TIME TO SWITCH ON TO ALTERNATIVE ENERGY
Lets generate own electricity and enjoy uninterrupted power supply everyday. Virtually unlimited power is available from our nearest star, the Sun. In just one hour, our planet receives more energy from the sun than the entire world uses during an entire year. Electricity-producing solar panels have only been around for the last 60 years, yet they have completely transformed how we harness solar energy.
In 1839, a nineteen year-old French physicist named Alexandre-Edmond Becquerel discovered the operating principle of the solar cell, known as the photovoltaic effect. It wasn’t until 1876 that this effect materialized into a viable method of producing electricity with the work of William Grylls Adams. He discovered that by illuminating a junction between selenium and platinum, a photovoltaic effect occurs; electricity could now be produced without moving parts.
Revolutionary as they may have been, the selenium solar cells were not efficient enough to power electrical equipment. That ability occurred in 1953 when a Bell Laboratories employee Gerald Pearson had the bright idea of making a solar cell with silicon instead of selenium. The New York Times heralded the discovery as “The beginning of a new era, leading eventually to the realization of harnessing the almost limitless energy of the sun for the uses of civilization”.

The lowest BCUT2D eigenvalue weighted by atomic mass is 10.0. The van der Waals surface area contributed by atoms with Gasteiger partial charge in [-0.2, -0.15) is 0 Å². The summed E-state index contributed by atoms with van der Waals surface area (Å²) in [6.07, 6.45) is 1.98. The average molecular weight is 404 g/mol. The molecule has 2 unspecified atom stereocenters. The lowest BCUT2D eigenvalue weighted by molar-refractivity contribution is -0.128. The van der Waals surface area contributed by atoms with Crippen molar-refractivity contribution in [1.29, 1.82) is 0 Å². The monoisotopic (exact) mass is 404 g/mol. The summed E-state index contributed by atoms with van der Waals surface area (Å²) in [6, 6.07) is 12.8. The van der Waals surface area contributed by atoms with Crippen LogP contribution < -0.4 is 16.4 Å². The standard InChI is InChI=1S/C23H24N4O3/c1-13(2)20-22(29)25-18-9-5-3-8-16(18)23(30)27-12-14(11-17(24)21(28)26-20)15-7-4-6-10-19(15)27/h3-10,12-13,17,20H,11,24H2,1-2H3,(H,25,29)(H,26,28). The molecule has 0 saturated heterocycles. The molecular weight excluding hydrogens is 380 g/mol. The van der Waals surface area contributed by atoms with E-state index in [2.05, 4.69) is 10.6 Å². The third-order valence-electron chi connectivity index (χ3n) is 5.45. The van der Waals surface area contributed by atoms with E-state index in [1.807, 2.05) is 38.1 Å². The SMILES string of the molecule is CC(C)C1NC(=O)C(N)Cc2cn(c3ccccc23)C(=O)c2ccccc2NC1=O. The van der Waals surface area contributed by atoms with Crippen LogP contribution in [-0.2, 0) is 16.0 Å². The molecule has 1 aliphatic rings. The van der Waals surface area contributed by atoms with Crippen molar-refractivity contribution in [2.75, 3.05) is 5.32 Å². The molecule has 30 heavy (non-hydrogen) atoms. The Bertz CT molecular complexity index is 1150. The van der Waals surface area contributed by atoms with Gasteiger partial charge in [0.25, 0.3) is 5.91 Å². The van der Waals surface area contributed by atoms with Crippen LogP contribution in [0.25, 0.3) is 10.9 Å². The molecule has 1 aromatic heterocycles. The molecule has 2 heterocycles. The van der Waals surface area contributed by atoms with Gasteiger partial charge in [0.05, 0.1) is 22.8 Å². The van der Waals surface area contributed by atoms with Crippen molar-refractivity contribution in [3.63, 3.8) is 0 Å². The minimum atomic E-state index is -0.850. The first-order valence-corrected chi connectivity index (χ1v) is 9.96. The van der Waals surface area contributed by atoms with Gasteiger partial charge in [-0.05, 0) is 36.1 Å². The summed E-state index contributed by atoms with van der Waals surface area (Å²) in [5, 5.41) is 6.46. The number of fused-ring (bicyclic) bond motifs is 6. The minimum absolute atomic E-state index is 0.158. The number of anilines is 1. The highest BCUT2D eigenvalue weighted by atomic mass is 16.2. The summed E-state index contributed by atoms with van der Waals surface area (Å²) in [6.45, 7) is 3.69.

Just in time for the space race, the first solar panels made their debut in the satellite industry. Vanguard I, the first solar-powered satellite celebrated its 53rd birthday this year, setting mileage records and holding the title of being the oldest artificial satellite still in orbit.
The first solar modules were only efficient enough for space applications, where the Sun’s radiation is much stronger. Eventually satellite research paved the way for Earth-based technology. The 1990’s were pivotal years for photovoltaic technology. Innovations in solar cells allowed for greater efficiency while lowering the cost of production. Germany and Japan led the way with long-term solar power incentive programs helping lower the cost to the public, and spurring the growth of a robust Photovoltaic industry in both countries.
In 2006, California made a major long-term commitment to solar power by passing the California Solar Initiative, a ten-year incentive program with the goal of installing 3,000 megawatts of solar panels on the equivalent of one million rooftops. California leads the nation in solar panel installations, as it currently has more photovoltaic systems installed than any other state. This incredible boom has taken place mostly due to California’s Renewable Portfolio Standard, which requires that 20 percent of the state’s electricity come from renewable resources by 2010. In 2008 the state decided that it was not moving fast enough in meeting these goals and enacted a feed-in tariff, requiring utility companies to buy back excess power produced by homeowner’s and private photovoltaic installations. In the same year, the state also raised the Renewable Portfolio Standard to 33 percent by 2020, greatly helping spur growth in the renewable energy industry.
How Solar Panels work